There are no music controls on the surface on the Beatbox itself, which means you'll have to faff about with the iPod or iPhone's touchscreen to change the choons. That's aggravating. While there are playback controls on the supplied remote, it's rather small, and you're only one house party away from losing it forever.

Plastic adaptors are included for a range of iDevices, but there isn't one that fits the iPhone 4. Our iPhone 4 worked fine without an adaptor, but it's an odd omission. For a list of all compatible devices, check this listing on the Apple Store website.

Wireless less

The Beatbox comes up rather empty-handed on the features front. There's a solitary line-in socket around the back, and space to plug in an upcoming wireless dongle called the Monster Streamcast Wireless System. Monster hasn't specified the price, availability or features of that forthcoming add-on, however.

Perhaps we've just been spoiled by speakers like the amazing Bowers & Wilkins Zeppelin Air, which uses Apple's AirPlay technology, or the Libratone Beat, but it seems that wireless playback is becoming a feature on more and more docks. The Beatbox doesn't offer wireless playback at the moment, so bear that in mind.

Enjoy the remote while you can. Soon it will be lost.

As it's low on features, you've probably already guessed where the Beatbox's priorities lie -- firing merciless musical missiles into your sanity bunker.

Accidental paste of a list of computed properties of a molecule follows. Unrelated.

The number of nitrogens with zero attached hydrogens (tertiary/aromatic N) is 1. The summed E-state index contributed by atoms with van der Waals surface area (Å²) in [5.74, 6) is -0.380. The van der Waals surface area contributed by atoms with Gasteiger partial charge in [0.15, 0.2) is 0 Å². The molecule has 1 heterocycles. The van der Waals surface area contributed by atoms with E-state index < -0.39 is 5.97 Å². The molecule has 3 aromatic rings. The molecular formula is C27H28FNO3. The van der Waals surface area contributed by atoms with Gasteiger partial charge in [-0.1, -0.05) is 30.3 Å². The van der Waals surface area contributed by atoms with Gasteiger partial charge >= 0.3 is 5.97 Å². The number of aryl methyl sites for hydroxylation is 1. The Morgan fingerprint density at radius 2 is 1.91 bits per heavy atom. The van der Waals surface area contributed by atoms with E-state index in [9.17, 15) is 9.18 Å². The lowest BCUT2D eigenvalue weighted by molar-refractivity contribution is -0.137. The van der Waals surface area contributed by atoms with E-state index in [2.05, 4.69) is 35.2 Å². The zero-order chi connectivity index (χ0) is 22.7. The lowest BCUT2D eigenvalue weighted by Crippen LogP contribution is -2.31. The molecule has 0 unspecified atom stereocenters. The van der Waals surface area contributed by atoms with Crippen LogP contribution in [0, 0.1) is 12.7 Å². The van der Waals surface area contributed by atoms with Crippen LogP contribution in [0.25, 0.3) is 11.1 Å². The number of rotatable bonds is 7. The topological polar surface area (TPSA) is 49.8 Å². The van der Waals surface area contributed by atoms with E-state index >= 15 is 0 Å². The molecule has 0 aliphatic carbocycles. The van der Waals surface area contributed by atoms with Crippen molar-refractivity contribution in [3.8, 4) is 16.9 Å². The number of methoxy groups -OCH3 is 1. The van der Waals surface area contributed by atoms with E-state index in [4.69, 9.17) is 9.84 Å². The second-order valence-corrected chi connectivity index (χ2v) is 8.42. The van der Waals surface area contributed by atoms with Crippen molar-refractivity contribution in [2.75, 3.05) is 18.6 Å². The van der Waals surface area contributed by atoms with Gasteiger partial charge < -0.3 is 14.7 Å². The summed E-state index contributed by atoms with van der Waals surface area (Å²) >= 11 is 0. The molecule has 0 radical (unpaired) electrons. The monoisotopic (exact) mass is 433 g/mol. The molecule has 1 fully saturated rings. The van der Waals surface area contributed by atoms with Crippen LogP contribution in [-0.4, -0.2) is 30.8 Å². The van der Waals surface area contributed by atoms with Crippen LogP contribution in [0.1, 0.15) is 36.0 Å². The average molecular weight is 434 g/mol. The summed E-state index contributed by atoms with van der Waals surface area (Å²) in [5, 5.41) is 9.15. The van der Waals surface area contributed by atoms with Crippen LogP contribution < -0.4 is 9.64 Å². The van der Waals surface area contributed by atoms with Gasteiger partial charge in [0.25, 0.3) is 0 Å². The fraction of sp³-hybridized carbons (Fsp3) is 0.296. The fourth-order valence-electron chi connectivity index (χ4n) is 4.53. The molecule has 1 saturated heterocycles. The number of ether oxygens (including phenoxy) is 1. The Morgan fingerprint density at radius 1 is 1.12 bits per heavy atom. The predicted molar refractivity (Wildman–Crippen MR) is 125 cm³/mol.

Sonically, the Beatbox is cut from the same cloth as its bassy brethren. Listening to Are You In? by Incubus, we felt every kick drum hit like a punch to the pancreas, while the smooth, strong bassline quickly turned our other organs to raspberry jelly.

The punchy low end in Warren G's Regulate was rendered with a pervasive, room-filling buzz, but it didn't feel out of control, or obscure the rest of the mix. We could still hear the rattling hi-hats ringing away throughout the song. Indeed, mid-tones and the high end are strong, even if they play second fiddle to the boisterous bass.

During Kill the Director by The Wombats, the crunchy guitars and vocals sounded clear and smooth, even if it didn't sound like the song had started properly until the bassier chorus kicked in.

We were impressed that, as we dialled up the volume, the bass grew stronger and stronger, with hardly any distortion creeping into the mix. And the Beatbox is a very loud speaker -- crank it up to the maximum level and you'll soon have the neighbours on the phone to the council.


The Monster Beats by Dr Dre Beatbox doesn't offer the natural, rich and precise tones of its more sophisticated rivals but, just like its siblings, it excels when it comes to aggressive, loud audio. Acoustic tracks won't sound their best on the Beatbox, but rock, pop and hip-hop are fired out with such delirious enthusiasm that we couldn't help but dance around in our testing chamber -- and persuading us to dance is no mean feat.

If you want a speaker dock that offers a better all-round tone, take a look at the B&W Zeppelin Air instead.

Edited by Charles Kloet